The melting clock is the most recognizable Dalinian image and the artist chose to portray it consistently throughout his lifetime. Dalí became obsessed with the concept of time and used the melted watch image in many of his works.
Dalí brings to this sculpture a dynamism, where the clock appears to be literally “dancing”. Unrestrained by the rigid laws of a watch, time, for Dalí, moves to the rhythm of a perpetual dance, speeding up, slowly down, stretching out, liquefying.
The clocks illustrate an important theme in Dalí’s art;the contrast between the hard and the soft, a central preoccupation of the artist.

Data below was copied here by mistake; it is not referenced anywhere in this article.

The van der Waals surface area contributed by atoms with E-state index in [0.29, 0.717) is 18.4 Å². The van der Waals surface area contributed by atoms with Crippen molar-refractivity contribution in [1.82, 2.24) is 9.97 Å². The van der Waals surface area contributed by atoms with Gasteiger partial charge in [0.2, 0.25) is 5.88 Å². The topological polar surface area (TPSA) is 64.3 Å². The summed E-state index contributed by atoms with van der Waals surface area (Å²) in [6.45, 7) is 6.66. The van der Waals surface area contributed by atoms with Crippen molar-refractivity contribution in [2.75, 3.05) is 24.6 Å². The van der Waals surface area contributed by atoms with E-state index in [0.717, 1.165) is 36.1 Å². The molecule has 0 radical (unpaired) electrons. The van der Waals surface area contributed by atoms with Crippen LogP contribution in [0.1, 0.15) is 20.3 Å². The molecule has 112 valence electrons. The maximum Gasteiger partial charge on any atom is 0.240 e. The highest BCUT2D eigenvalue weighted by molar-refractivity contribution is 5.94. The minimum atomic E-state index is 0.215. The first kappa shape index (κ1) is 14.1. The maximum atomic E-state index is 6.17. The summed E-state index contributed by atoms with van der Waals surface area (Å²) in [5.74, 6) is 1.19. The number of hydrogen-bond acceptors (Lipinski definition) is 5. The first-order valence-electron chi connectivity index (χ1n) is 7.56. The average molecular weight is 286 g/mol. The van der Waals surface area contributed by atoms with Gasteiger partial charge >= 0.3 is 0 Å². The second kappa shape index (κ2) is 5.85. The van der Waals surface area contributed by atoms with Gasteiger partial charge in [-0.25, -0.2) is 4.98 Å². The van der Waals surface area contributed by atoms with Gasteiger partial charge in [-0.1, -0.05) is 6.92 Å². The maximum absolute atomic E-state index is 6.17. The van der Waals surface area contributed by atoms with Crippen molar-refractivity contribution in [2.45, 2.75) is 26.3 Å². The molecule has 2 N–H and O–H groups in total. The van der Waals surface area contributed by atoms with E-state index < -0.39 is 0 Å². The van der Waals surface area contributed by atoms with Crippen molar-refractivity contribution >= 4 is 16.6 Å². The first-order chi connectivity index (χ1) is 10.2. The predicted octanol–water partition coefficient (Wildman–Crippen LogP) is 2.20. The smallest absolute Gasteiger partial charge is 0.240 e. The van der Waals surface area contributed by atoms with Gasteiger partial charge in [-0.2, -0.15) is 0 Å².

Dalí flips reality, taking the familiar image of a watch which is hard, solid and precise and inverts its characteristics. It is now the opposite, becoming soft, inaccurate, time bends to individual meanings. Again in this sculpture, the unexpected softness of the watch contrasts with the hardened sturdy tree trunk upon which the clock rests.
Some say that Dalí represents in his watches Albert Einstein’s theory of relativity of space and time; the dancing watch illustrating the concept of movement through time.
The Dance of Time II is presented alongside Dance of Time I and Dance of Time III.
Date: conceived in 1979, first cast in 1984
Technique: lost wax process
Edition size : 350 + 35 EA
Height : 30,5 cm
Edition : patina green
Maquette: original gouache, Dance of Time, 1979
Direct intervention (created by Dalí): the idea, image, and original maquette
Indirect intervention (created by artisans): lost wax process and patina